As with many other brands, these lenses offer 100% UV protection, as well as coming with dual layer lenses. What this means is that they’re better at resisting condensation and the dreaded fogging up.
Naturally however, there are some cons to these goggles, such as sizing issues. The OutdoorMaster OTG have been remarked on as being better suited to smaller head sizes, and so might not be suitable for both adults and teenagers (as advertised).
- UV protection
- Specially designed to fit over glasses
- Dual lens technology
- Streamlined design
- Doesn’t fit larger head sizes
3. COOLOO Ski Goggles
Moving onto our next option, we have the COOLOO Ski Goggles, typically sold as a two pack. Immediately, one of the first positives is the value for money you’re getting. You receive two decent quality goggles, designed to be long lasting, even in harsh elements.
Moreover, these ski goggles have been created with comfort in mind and sport a cushioned frame and impact resistance lens. Despite being one of the cheaper options, they’re often credited for how comfortable they are when compared with other brands.
Unfortunately however, there are some downsides to these goggles, chiefly that they’re not as high quality as other options. In this instance, you are getting what you pay for. Although they’re comfortable, the fit of them isn’t as snug and protective as other goggles, which points to poorer materials being used.
What is more, while the lenses are said to be suited to bright situations, many customers have complained of the awful glare the lens creates if in sunny conditions. Even on the uncoloured lenses, the clarity is said to be distorted a little, creating a wavy effect that can cause eye fatigue.
Lastly, the sizing isn’t suited to adults. Granted, some adults will be able to wear them comfortably, but for the most part, the sizing of the goggles is better suited to youths and those with smaller head sizes.
- Value for money
- Two pack with two different lens options
- Small fit
- Glare issues with both lenses
- Fit is loose
- Lower quality materials used
4. SMITH Optics Squad MTB Off Road Goggles
What makes this most surprising, is that these goggles haven’t been designed with just snowboarding/skiing in mind — dirt bikers can wear them too. Due to this adaptability, it’s easy to assume they’ll be a cheap and cheerful option, but not a reliable one. This however, doesn’t seem to be the case.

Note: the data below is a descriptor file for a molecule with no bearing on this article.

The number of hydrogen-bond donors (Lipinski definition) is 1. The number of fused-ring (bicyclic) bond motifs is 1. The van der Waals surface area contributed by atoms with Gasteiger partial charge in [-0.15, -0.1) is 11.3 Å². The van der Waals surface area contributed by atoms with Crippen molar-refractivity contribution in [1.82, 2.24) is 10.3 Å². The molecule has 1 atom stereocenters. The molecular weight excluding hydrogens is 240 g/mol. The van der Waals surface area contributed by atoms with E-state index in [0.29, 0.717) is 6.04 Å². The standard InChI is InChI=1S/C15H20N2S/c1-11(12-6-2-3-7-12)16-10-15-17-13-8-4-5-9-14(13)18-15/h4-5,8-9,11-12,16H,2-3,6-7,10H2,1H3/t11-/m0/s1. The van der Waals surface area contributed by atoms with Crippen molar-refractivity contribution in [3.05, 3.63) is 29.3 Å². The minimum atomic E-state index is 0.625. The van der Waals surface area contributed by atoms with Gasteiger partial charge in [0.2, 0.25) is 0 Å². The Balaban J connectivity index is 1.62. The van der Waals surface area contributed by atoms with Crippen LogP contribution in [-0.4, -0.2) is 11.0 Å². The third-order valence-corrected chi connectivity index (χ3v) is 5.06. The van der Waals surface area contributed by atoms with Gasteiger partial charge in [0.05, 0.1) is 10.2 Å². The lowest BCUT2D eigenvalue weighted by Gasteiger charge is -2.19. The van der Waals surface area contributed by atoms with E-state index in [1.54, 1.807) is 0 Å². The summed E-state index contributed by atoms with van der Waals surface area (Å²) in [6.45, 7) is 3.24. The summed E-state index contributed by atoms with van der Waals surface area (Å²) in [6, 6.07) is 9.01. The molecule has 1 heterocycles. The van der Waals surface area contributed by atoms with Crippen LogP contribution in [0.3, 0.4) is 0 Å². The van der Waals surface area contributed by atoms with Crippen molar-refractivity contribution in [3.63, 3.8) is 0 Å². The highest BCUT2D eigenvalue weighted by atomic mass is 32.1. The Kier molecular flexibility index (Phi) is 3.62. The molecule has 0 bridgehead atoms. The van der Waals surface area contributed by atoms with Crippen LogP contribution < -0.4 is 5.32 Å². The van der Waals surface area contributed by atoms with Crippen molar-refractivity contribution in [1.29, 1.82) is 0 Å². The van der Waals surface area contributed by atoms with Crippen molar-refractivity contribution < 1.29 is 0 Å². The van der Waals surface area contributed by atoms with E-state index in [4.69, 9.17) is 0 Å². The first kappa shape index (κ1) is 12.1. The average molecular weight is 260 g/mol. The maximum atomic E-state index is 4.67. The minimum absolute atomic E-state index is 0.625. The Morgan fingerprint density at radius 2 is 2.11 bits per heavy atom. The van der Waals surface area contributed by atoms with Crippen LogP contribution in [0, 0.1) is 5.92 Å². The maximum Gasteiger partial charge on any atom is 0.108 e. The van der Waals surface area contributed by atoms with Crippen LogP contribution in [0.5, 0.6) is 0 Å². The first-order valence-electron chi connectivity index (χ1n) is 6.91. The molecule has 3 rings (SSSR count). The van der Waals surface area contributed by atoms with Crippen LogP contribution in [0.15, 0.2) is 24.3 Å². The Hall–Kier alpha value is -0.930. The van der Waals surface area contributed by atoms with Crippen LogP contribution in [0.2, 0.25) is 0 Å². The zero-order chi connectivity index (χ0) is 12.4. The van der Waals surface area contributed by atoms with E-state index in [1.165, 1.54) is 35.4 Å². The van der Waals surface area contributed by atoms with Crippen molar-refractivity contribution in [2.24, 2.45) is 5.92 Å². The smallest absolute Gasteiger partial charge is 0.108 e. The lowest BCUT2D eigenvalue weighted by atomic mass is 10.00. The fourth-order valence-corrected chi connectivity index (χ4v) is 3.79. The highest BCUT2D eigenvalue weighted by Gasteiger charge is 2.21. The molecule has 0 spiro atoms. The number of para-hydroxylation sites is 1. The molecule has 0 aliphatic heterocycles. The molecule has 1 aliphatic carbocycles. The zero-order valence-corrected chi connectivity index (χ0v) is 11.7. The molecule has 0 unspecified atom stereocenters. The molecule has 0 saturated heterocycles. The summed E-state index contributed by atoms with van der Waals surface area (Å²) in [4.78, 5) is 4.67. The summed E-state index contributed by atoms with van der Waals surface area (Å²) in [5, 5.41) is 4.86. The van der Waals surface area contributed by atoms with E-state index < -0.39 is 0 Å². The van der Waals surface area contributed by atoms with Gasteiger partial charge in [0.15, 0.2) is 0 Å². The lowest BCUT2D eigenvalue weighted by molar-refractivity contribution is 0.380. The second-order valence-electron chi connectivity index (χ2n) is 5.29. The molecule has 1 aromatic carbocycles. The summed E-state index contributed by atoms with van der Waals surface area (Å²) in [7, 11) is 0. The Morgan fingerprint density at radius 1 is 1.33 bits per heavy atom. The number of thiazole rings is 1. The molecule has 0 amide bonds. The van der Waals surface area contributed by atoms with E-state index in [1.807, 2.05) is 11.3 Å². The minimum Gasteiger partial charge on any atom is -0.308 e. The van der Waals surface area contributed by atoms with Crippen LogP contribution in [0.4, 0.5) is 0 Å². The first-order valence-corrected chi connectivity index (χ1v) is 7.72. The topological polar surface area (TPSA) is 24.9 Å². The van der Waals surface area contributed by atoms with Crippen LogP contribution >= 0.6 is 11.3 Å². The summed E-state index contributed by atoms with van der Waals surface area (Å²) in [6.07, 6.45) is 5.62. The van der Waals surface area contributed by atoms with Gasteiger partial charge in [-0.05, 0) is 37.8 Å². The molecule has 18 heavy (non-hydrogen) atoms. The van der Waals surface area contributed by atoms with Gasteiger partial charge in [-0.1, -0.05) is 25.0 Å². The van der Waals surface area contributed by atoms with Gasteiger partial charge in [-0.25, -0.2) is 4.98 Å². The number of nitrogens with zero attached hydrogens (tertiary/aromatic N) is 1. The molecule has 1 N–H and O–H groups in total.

The lenses have been treated with anti-fog technology and hydrophobic coating, meaning that they’re resistant to mist and wet conditions. Furthermore, there’s a sweat guard around the lenses, thus providing better protection when skiing in hotter weather conditions.
The fit of these goggles is said to be responsive, meaning that they provide a snug enough fit, however, it is stated that they’re better suited to medium sized heads. Therefore, thus with smaller or larger sizes may need to invest in goggles from elsewhere.
- Anti-fog lenses
- Hydrophobic coating
- Clear and coloured lens options
- Sweat guard
- Misleading sizing info: one size doesn’t fit all
- Seal from frames doesn’t always ventilate debris, e.g. dust
- Expensive compared other brands
5. OutdoorMaster Ski Goggles PRO
As the name suggests, these are a more professionally designed pair of goggles, meant to give you the best protection and fit. For the most part, they deliver what they promise, although it’s important to mention that they’re not too dissimilar from the OTG pair.
The most notable difference between the two is that these goggles are frameless, meaning you can see a more unhindered visual of the slopes as you ski. Nevertheless, while a sleek design feature, this does mean that heavy impacts can cause damage more easily due to the lack of frame.
Sporting polycarbonate lenses, you can be assured that clarity won’t be an issue for you, as these goggles are durable and come with a swappable lens feature. What this means is that you can change the lenses to suit the time of day, weather conditions, etc.
In addition to this, these PRO goggles are made to fit both adults and teenagers, with the additional benefit of longer strapping, thus ensuring better helmet adaptability and fit.
- Sleek design
- Anti-fog technology
- Changeable lenses
- UV protection
- Helmet compatibility
- Less impact resistant
- Doesn’t fit all head sizes
- Not a comfortable over the glasses fit
Best Five Sunglasses For Nordic Skiing
1. Julbo Vermont Classic Mountain Sunglasses w/Spectron Lens
If goggles aren’t your thing and you prefer sunglasses, this Julbo offering is a hard one to beat, and not only because of its striking design. Sporting a retro frame made of metal, these are a steampunk looking pair of glasses designed with glacial activities in mind.
You can purchase them with either a non-polarised lens or four swappable lenses, which include some polarised options. Regardless of which you prefer, you receive 100% UV protection. In addition to this, the lenses are shock resistant to give better peace of mind.